Strengths and weaknesses:
- exterior looks
- comfort for four
- big flat floor trunk
- cluttered instrumentation
- rear seat armrest
Mazda6 competes effectively against elite field
"Any of them can top the others on any given day, and each has characteristics all its own that make it better than the others."
Being in the segment it is, the 2012 Mazda6 probably feels something like a 100 metre sprinter at the 2012 London Olympics, where excellence is measured in 100ths of a second and sometimes a placing is determined by 1,000ths.
Think about it – the 100 metre sprint final features eight guys all of whom have the potential to set a world record any time they settle into the starting blocks. To get there, these eight will have beaten other guys who could easily race in the final and finish within 10ths of a second from the winner.
The Mazda6 races a field that includes the Honda Accord and Toyota Camry (they’d be the guys in the middle of the track), the Chevrolet Malibu and Ford Fusion, the Hyundai Sonata and Nissan Altima, and that leaves just two more lanes up for grabs from it and the Chrysler 200, Dodge Avenger, Kia Optima, Subaru Legacy, Suzuki Kizashi and Volkswagen Passat.
Any of them can top the others on any given day, and each has characteristics all its own that make it better than the others.
For the Mazda6, that premium comes in the form of exterior styling. It’s got a look that is thoroughly modern and makes it seem smaller than it really is, yet it’s also a bit timeless in its presentation with well balanced proportions. Inside, it’s a bit more cluttered and, as a result, confusing; but, it’s still something that’s easily adapted to and offers a comprehensive array of instrumentation and controls.
It’s maybe a bit too comprehensive with the view from the driver’s seat showing 64 different rocker-switches, buttons and knobs (and some, such as the temperature and fan controls, double up on functions).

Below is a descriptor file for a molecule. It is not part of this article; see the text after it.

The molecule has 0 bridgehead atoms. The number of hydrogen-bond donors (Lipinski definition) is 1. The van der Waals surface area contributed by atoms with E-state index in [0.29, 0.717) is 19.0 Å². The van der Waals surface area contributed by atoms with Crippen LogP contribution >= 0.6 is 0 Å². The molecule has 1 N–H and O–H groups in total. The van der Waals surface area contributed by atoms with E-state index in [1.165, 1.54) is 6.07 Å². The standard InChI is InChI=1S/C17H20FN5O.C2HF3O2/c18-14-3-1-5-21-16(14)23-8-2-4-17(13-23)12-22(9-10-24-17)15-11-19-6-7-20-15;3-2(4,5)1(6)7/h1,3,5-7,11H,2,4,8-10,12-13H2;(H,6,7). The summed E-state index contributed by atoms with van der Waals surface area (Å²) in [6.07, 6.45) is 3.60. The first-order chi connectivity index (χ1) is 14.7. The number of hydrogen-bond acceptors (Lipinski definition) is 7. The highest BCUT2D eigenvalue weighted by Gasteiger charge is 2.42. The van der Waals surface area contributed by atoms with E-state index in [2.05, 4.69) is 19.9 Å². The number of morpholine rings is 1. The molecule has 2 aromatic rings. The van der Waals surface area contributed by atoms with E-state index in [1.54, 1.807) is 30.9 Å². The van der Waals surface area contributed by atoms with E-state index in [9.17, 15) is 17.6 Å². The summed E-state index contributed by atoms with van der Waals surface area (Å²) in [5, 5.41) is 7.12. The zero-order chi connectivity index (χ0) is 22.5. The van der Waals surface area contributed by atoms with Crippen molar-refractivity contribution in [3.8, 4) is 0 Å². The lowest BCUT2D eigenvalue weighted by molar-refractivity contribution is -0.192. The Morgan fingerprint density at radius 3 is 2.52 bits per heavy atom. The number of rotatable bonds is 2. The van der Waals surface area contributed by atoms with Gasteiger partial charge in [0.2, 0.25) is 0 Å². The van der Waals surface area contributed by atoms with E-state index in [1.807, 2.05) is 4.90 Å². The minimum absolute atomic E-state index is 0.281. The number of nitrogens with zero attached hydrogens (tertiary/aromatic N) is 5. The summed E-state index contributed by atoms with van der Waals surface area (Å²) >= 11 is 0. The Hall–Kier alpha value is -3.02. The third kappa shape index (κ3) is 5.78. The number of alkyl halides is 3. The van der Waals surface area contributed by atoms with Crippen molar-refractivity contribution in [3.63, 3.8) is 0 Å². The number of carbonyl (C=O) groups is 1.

So, it’s important to keep the driver comfortable when having to deal with this amount of concentration to decide at an instant what button to push or knob to turn, to do what needs to be done. To that end, seats are well contoured for seat padding and lateral support … for four. The centre rear passenger doesn’t get the same level of support, and even if you leave that person out and pull down the armrest, it doesn’t add comfort to outboard passengers – with the amount of technology and benchmarking done by manufacturers these days, you’d think Mazda people would be able to make an armrest that sits flatter and would be more functional in terms of storage solutions.
As one of the last bastions of the family-car’s golden era, the Mazda6 still gets a choice of four-cylinder and V6 engines (most of today’s new introductions are going to the duet of naturally aspirated and turbocharged powerplants) - it can be had with a 272-hp 3.7-litre V6 or a 170-hp 2.5L “four” in both GS and GT trims, with the four-cylinder models available with both six-speed manual or five-speed automatic (the only transmission available in GT models).
Our test GS features the largish 2.5-litre four-cylinder engine that grants decent power for most everyday driving needs without too many of the drawbacks of the V6 alternative (most notably, economy). However, it is a fairly large four, so economy is not as good as it would be with some competitors’ smaller fours … and also not matching the power of some others’ turbocharged fours.
With shift control provided by a sequentially-shiftable five-speed automatic, it offers good power to get away quickly and to pass. If you want to short shift, you can also get better around-town economy, but the computer often thinks it knows what’s better for you than you do.
It sounds pretty good, too, exhibiting a nice-enough exhaust note far removed from the whiny four sound you associate with many Japanese small engines. That said, it’s not enough to make you want to enter motorsports events, which is just as well, since the suspension isn’t as firm as it might be for a more sporting drive.
But then again, this trim of Mazda6 is not meant to be raced, even though it’s got the blindingly-fast sleek profile that makes passers-by think it can.